The Catholic Church is to be given £30 million in the London Borough of Wandsworth to open a “faith school”. The school in Battersea, planned to open in 2012, will merge two already failing Catholic Schools John Paul II School in Southfields and Salesian College in Battersea. So much for the “religious ethos” guaranteeing success.
A new trust, formed by the Salesians of Don Bosco and the Archdiocese of Southwark, will run the school with Wandsworth Council funding it through the Building Schools for the Future project.
At a meeting on Thursday it was billed as a totally new school that would be “high achieving and disciplined with a strong Catholic ethos”. But parents of local primary children questioned how such a school could be formed by amalgamating two schools with reputations for bad behaviour and poor results. John Paul II has just been pulled out of special measures after Ofsted threatened to close it. One parent told the local paper: “If you combine two bad businesses you’ll end up with another bad business.”
The school will give priority to baptised Catholics, but must guarantee a place to every child from John Paul II and Salesian College, both of which have non-Catholic children on their rolls. “How do you ensure that the school will have a strong Catholic ethos if a substantial proportion of the pupils starting there do not subscribe to it?” asked one parent.
view the consultation document here;
taken from National Secular Society
Commenting on news that the head teacher of Monkseaton High School in Tyneside who wanted to set up a secular trust school had been rebuffed by the government, Keith Porteous Wood of the National Secular Society said:
“The Church is unwilling to loosen the stranglehold it has on education in this country. More and more parents are expressing unhappiness at the forced worship that goes on in schools, the proselytising nature of much religious education and the ever-increasing number of schools with a religious ethos.
“What is far worse is that the Government seems unwilling to listen to these anxieties and continues to allow the churches to use schools as places of evangelism and indoctrination. The Government clearly cares more about propping up the churches than it does in allowing people to be educated in the way they want.”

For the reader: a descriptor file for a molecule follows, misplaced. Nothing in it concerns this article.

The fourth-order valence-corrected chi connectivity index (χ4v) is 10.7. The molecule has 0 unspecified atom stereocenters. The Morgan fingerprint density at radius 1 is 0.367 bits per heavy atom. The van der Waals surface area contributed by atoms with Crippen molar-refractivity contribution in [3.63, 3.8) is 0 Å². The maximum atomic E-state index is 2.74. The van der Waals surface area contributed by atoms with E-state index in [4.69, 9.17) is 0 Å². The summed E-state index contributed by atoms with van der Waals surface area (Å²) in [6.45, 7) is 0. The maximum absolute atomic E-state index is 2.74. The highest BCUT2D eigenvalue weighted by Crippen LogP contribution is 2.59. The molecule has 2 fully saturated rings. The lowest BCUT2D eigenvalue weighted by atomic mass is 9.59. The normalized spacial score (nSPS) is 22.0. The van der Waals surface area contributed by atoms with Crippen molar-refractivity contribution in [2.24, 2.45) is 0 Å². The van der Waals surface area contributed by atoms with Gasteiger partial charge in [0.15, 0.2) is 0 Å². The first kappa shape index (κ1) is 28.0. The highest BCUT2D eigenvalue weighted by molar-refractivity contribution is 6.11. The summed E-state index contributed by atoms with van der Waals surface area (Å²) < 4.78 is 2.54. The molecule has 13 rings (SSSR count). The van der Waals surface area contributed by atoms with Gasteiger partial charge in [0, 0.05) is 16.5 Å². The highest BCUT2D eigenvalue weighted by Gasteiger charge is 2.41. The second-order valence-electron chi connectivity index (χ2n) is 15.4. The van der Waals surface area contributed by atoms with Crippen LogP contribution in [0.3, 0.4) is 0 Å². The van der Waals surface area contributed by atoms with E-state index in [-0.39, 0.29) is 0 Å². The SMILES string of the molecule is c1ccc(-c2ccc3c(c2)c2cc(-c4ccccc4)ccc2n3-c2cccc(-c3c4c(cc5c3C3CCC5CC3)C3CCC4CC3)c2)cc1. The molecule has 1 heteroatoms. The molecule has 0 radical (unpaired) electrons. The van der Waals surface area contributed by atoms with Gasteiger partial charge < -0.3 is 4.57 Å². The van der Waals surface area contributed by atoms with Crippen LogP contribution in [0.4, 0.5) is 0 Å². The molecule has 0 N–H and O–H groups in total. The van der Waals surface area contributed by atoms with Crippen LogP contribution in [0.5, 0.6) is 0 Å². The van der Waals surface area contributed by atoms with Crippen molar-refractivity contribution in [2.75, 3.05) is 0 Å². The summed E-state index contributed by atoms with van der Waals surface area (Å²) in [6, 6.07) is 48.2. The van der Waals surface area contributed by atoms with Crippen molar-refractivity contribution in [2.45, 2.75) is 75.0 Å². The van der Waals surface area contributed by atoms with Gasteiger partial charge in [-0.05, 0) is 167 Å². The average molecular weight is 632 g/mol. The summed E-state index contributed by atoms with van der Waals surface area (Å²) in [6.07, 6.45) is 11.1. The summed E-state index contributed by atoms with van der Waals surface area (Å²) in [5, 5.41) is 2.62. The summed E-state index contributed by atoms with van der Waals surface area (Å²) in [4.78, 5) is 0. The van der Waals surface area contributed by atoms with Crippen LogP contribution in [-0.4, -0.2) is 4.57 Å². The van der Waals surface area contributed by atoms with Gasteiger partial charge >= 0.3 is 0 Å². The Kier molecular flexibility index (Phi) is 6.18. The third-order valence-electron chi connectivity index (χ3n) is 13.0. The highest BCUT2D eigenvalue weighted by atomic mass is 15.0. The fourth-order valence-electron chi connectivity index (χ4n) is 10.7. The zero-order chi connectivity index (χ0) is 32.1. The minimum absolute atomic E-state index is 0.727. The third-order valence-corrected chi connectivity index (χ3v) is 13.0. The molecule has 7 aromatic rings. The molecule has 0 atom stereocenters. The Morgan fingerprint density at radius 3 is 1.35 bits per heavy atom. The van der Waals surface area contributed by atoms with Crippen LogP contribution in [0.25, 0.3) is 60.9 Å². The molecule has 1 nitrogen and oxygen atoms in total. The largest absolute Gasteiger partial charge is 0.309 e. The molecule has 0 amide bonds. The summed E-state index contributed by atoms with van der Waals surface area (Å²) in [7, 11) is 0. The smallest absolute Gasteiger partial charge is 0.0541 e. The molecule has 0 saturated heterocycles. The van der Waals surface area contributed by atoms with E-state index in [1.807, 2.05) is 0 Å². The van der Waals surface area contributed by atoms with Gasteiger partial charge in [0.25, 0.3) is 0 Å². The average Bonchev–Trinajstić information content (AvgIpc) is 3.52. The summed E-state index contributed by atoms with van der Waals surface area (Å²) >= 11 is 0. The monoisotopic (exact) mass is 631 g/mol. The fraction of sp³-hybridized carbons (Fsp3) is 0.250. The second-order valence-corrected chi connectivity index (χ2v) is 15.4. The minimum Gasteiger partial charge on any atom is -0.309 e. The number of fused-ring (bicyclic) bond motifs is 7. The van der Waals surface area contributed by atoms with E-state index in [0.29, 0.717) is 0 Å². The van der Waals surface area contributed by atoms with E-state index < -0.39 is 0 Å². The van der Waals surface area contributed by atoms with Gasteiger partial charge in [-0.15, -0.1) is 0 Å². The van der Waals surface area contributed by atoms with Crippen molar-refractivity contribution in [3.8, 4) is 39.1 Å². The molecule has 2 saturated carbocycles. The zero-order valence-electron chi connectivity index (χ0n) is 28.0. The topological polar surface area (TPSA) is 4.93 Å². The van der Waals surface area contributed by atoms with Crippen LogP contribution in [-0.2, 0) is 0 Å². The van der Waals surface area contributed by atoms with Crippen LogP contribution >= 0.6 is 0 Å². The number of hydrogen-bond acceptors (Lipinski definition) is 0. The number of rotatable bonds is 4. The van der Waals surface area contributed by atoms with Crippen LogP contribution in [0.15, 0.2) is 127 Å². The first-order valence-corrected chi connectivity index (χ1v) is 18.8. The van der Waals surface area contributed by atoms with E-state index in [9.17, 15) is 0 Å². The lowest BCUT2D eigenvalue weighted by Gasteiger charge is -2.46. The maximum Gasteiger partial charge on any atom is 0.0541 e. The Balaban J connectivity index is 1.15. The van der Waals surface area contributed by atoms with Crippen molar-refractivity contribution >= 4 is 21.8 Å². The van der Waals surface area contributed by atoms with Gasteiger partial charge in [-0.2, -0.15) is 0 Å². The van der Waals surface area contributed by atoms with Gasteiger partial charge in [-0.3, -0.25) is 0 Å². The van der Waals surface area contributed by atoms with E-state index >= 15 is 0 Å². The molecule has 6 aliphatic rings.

“Church attendance has been in decline for sixty years and now only one in fifteen people are in church on an average Sunday. This is projected by Christian Research to drop to one in 50 by 2040. The majority of the population are not practising any religion. According to two large studies, around two thirds of secondary children do not regard themselves as religious. These children are being betrayed by the Government.”
“It is time that fundamental changes are made to the involvement of church and religion in education in this country. It seems extraordinary that religion – above all other ideologies – is allowed such a free rein on captive children like this. Schools are forced by law to worship every day, whether they want to or not. They are given religious education that verges in many schools on evangelism. Unless their parents consent to their withdrawal from indoctrinating religious education, they are not permitted to opt out. This is surely an abuse of their Human Rights.
“The church and the government talk a lot about ‘choice’ in education, but where is the choice for children who don’t want to take part in religious activities? Only 8 per cent of Londoners are in church on an average Sunday, yet twenty percent of secondary school places in London are in religious schools, and more such schools are planned.”
He said that the National Secular Society supported the call for secular schools. “Why shouldn’t there be schools where those who don’t want religion foisted on them can learn in peace? Is there to be nowhere that children can escape from the clutches of religious propagandists?
September 24th 2007